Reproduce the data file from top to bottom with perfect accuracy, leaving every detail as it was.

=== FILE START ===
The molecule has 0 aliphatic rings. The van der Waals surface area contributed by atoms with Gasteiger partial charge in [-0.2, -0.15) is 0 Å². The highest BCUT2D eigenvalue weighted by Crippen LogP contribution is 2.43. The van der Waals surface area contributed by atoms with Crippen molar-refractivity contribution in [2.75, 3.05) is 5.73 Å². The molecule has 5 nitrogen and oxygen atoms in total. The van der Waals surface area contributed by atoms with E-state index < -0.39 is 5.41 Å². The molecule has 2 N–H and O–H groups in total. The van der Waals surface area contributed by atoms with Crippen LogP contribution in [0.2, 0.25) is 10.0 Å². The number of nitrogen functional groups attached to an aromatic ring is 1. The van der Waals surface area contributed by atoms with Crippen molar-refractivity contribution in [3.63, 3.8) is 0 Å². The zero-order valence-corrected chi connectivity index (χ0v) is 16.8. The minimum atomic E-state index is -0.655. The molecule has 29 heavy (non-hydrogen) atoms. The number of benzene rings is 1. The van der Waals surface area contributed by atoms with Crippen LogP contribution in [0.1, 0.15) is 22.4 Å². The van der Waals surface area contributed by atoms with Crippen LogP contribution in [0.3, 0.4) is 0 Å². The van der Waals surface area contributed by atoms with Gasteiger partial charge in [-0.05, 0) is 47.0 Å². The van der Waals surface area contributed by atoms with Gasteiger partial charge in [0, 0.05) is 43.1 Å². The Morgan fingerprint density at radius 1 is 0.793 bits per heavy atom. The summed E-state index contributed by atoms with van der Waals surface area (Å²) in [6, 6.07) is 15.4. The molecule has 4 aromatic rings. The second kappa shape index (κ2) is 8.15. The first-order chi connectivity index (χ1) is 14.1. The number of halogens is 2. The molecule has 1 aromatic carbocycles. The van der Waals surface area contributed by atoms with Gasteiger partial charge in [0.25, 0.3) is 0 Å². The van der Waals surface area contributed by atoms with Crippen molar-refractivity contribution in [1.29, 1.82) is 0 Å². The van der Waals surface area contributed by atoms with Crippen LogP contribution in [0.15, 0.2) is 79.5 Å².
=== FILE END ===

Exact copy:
The molecule has 0 aliphatic rings. The van der Waals surface area contributed by atoms with Gasteiger partial charge in [-0.2, -0.15) is 0 Å². The highest BCUT2D eigenvalue weighted by Crippen LogP contribution is 2.43. The van der Waals surface area contributed by atoms with Crippen molar-refractivity contribution in [2.75, 3.05) is 5.73 Å². The molecule has 5 nitrogen and oxygen atoms in total. The van der Waals surface area contributed by atoms with E-state index < -0.39 is 5.41 Å². The molecule has 2 N–H and O–H groups in total. The van der Waals surface area contributed by atoms with Crippen LogP contribution in [0.2, 0.25) is 10.0 Å². The number of nitrogen functional groups attached to an aromatic ring is 1. The van der Waals surface area contributed by atoms with Crippen molar-refractivity contribution in [3.63, 3.8) is 0 Å². The zero-order valence-corrected chi connectivity index (χ0v) is 16.8. The minimum atomic E-state index is -0.655. The molecule has 29 heavy (non-hydrogen) atoms. The number of benzene rings is 1. The van der Waals surface area contributed by atoms with Crippen LogP contribution in [0.1, 0.15) is 22.4 Å². The van der Waals surface area contributed by atoms with Crippen LogP contribution in [0.3, 0.4) is 0 Å². The van der Waals surface area contributed by atoms with Gasteiger partial charge in [-0.05, 0) is 47.0 Å². The van der Waals surface area contributed by atoms with Gasteiger partial charge in [0, 0.05) is 43.1 Å². The Morgan fingerprint density at radius 1 is 0.793 bits per heavy atom. The summed E-state index contributed by atoms with van der Waals surface area (Å²) in [6, 6.07) is 15.4. The molecule has 4 aromatic rings. The second kappa shape index (κ2) is 8.15. The first-order chi connectivity index (χ1) is 14.1. The number of halogens is 2. The molecule has 1 aromatic carbocycles. The van der Waals surface area contributed by atoms with Gasteiger partial charge in [0.25, 0.3) is 0 Å². The van der Waals surface area contributed by atoms with Crippen molar-refractivity contribution in [1.29, 1.82) is 0 Å². The van der Waals surface area contributed by atoms with Crippen LogP contribution in [0.15, 0.2) is 79.5 Å².